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COX-2: Can Celecoxib Help Capecitabine ‘XCEL’ in Metastatic Colorectal Cancer?

COX-2: Can Celecoxib Help Capecitabine ‘XCEL’ in Metastatic Colorectal Cancer?

HOUSTON-A retrospective analysis suggests "XCEL" (capecitabine [Xeloda] plus celecoxib [Celebrex]) might improve survival in metastatic colorectal cancer and reduce incidence of hand-foot syndrome related to treatment, according to a research team from The University of Texas M. D. Anderson Cancer Center, Houston, Texas (abstract 3584). The investigators looked through their records and identified 66 patients who received capecitabine for metastatic colorectal cancer and were also taking the COX (cyclo-oxygenase)- 2-specific nonsteroidal anti-inflammatory drug celecoxib for another reason (ie, for arthritis). Half of these patients had also received radiotherapy. Intriguing Benefit
Celecoxib, they found, appeared to delay both the onset and peak of handfoot syndrome caused by capecitabine, and it was associated with reduced incidence of diarrhea. More intriguingly, celecoxib appeared to improve response, survival time, and progression- free survival time over what would be expected with capecitabine alone, said lead investigator Edward H. Lin, MD, assistant professor of medicine in the Department of Gastrointestinal Medical Oncology at M. D. Anderson. While this study is clearly limited by its retrospective design, the findings at least support the hypothesis that COX-2 is a valid therapeutic target in metastatic colorectal cancer, the investigators said. "Experimental data showed that chemotherapy or radiation activates COX-2," Dr. Lin said. "Obviously, if you activate COX-2 in hands and feet, it's a side effect, but if you activate COX-2 in the tumor, it is tumor progression." The researchers believe these observations warrant further investigation. They have planned a randomized phase III trial that will evaluate incidence of capecitabine-related hand-foot syndrome in patients with metastatic breast and colon cancer. Secondarily, the trial will evaluate response, time to progression and survival. Striking Efficacy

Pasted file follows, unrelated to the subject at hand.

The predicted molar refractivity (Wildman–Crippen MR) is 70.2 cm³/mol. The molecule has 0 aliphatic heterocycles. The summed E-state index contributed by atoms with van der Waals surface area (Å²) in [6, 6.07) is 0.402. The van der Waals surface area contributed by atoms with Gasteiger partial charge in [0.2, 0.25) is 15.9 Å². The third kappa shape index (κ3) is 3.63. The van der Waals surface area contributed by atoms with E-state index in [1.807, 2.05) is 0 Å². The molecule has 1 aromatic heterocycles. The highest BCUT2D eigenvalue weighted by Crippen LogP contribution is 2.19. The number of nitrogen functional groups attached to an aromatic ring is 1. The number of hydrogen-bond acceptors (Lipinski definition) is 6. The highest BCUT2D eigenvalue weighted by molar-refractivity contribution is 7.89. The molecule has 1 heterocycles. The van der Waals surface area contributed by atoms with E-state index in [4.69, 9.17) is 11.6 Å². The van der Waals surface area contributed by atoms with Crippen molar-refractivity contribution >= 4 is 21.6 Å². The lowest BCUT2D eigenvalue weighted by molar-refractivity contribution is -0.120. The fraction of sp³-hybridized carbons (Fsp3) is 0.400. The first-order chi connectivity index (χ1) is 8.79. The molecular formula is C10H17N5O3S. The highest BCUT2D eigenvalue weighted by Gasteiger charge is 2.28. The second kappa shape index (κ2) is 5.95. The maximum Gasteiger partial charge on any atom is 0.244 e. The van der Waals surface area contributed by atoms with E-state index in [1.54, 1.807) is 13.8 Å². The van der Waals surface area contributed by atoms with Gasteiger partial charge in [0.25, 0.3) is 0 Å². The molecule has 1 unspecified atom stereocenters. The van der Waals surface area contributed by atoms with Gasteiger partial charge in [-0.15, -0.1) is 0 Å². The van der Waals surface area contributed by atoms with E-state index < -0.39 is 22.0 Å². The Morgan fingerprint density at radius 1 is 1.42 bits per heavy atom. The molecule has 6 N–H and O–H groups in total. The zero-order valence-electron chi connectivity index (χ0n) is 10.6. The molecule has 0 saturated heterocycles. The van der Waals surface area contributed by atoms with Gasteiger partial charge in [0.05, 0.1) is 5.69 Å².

Patients in the retrospective analysis had received capecitabine 1,000 mg/ m2 twice daily and were taking celecoxib 200 mg twice daily for pain related to arthritis or tumor. In addition, 33 patients received consolidative or palliative radiation to tumors that can be contained in the radiation portal. The median age was 66 years; 68% were male and 86% had ECOG (Eastern Cooperative Oncology Group) performance status of 0 or 1. Fiftyeight percent had colon cancer and 42% had rectal cancer. Most patients (56%) had prior IFL (irinotecan [CPT- 11, Camptosar], fluorouracil [bolus], leucovorin) or XELIRI (capecitabine, irinotecan), while 36% of patients had no prior therapy. Celecoxib seemed to delay occur- rence of hand-foot syndrome and its peak. Overall, hand-foot syndrome occurred in about 30% of patients (grade 1, 2, and 3 in 13.6%, 15.5%, and 1.5%, respectively). Median time to onset was 3.75 months, and the median time to HFS peak was at 6.21 months. According to Dr. Lin, time to onset and peak would normally be expected to occur within 2 and 3 months, respectively, of starting capecitabine. There were negligible grade 3/4 toxicities, with diarrhea being 6%. Two patients discontinued therapy because of allergic reaction. Most of the toxicities were grade 1/2 and included rash, agitation, and a rise in serum creatinine levels. Response and survival were higher than expected, investigators said. Complete responses were seen in 13 patients (20%), and partial responses were seen in 12 patients (18%). Median progression-free survival time was 8.1 months, and overall survival time was 22 months in all 66 patients 1 to 14 (More than 50% had failed irinotecan- based treatment.) The median overall survival time was 26.9 months and 17 months for chemonaive patients and irinotecan-refractory patients, respectively. The overall survival time was about 7 to 14 months longer than expected with capecitabine monotherapy, although the investigators noted that this study is limited by its retrospective design. Although the investigators did not conduct a formal quality-of-life study, Dr. Lin said they perceived that patients enjoyed a relatively normal lifestyle, with little interruption of their daily lives.

 
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